Once I have decided that someone is violating biblical principles and that I must withdraw or withhold ministerial fellowship from him, does the failure of others to go along with my decision necessarily mean that I must withdraw or withhold ministerial fellowship from them too? And does the same question come up at a new level after each decision? I believe I must separate from Pastor A because of his disobedience to biblical truth, but Pastor B isn’t ready or willing to do that yet. Must I separate from Pastor B too? If you say yes, then what do I do about Pastor C who won’t separate from Pastor B (even though he might separate from Pastor A)?Many fundamentalists have incoherently and hypocritically answered these questions. I believe that's a large part of the reason so many men who grew up in fundamentalism are convinced that, regardless of what might be the most healthy set of pastoral and church associations where they might teach and apply the convictions they learned from fundamentalists, the fundamentalist movement most certainly is not it.
Doran's answer in the next paragraph of his post is that he would vehemently disagree with some of the people in that alphabet soup. Certainly A. Maybe B. Possibly even C. I can't tell. He doesn't say. And in a sense, I don't blame him, because several of the "C"s are guys who speak at his church and/or graduated from his seminary and/or invite him to preach at Bible Conference.
I appreciate the fact that he's exposing the complexity of his dilemma. I agree with his conclusion: "I need to leave room for them to differ with me on this call or else I run the risk of making my conscience the standard for everybody else." What he says there, without explicitly saying it, is that the case for secondary (tertiary, quadruciary, etc.) separation that so many fundamentalists have championed is neither biblical nor viable.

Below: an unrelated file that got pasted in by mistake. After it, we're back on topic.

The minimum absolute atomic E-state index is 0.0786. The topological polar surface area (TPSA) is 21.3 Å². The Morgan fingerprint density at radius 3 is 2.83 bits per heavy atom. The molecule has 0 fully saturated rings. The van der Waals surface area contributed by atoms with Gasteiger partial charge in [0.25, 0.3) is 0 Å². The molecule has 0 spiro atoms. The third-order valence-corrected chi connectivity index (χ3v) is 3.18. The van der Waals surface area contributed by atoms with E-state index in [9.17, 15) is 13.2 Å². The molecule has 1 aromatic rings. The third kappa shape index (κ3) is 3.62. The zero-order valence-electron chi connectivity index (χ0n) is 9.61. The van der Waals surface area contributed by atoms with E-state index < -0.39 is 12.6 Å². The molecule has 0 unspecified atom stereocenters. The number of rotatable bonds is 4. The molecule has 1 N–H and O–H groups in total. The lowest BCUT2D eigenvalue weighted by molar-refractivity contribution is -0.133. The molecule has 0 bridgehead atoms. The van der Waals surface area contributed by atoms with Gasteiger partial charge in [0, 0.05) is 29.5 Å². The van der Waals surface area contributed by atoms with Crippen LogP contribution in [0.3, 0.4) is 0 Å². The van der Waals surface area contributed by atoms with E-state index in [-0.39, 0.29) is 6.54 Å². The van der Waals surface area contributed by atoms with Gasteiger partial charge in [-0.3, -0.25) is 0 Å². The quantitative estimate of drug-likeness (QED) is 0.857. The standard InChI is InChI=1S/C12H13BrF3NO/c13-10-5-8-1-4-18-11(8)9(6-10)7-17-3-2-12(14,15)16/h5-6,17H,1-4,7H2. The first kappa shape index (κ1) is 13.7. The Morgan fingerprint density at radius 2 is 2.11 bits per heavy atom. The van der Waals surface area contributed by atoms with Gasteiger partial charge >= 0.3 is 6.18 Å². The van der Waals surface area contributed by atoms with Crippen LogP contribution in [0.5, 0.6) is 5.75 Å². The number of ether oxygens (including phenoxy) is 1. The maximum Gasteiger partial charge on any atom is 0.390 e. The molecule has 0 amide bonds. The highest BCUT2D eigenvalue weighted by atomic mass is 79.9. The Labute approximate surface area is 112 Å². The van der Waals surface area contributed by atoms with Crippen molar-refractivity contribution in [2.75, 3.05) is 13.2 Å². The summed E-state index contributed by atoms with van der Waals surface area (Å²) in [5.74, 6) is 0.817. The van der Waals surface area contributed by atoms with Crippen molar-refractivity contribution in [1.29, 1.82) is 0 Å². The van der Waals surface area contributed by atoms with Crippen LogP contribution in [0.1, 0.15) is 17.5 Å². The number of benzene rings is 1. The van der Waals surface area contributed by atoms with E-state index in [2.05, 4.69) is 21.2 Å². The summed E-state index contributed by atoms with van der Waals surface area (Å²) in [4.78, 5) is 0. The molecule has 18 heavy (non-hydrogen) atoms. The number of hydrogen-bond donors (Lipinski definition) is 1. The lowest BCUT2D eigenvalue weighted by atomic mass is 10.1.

But of course, if you're reading this, you probably already knew that.
Update: Doran just posted again. Read this part, at the very least:
For instance, when well-known fundamentalists make a questionable decision, it is sometimes explained with reasons like: (1) personal friendships with the hosts; (2) assurances that the hosts do not agree with the stranger views of the other speakers; (3) explanations that while those guys do hold some strange views, they really love souls (or have some other commendable trait); (4) in spite of their errant views, we think we can help that circle move toward a more biblical position; and/or (5) lack of knowledge regarding who all was involved in the event.Of course Doran's right. And if you think the approach he critiques sounds like hypocrisy, it's because it is. And if you think you've been hearing people say that for years, it's probably because you have.
Yet, when some “non-fundamentalist” speaks alongside a person with questionable theology or ministry practices, he might offer the exact same kind of explanations and be soundly rebuked for (in corresponding order): (1) putting friendship ahead of the truth; (2) failing to realize the confusion that platform fellowship creates; (3) exalting man above God; (4) embracing an end justifies the means mindset; and/or (5) being careless about his ministry and with the Truth.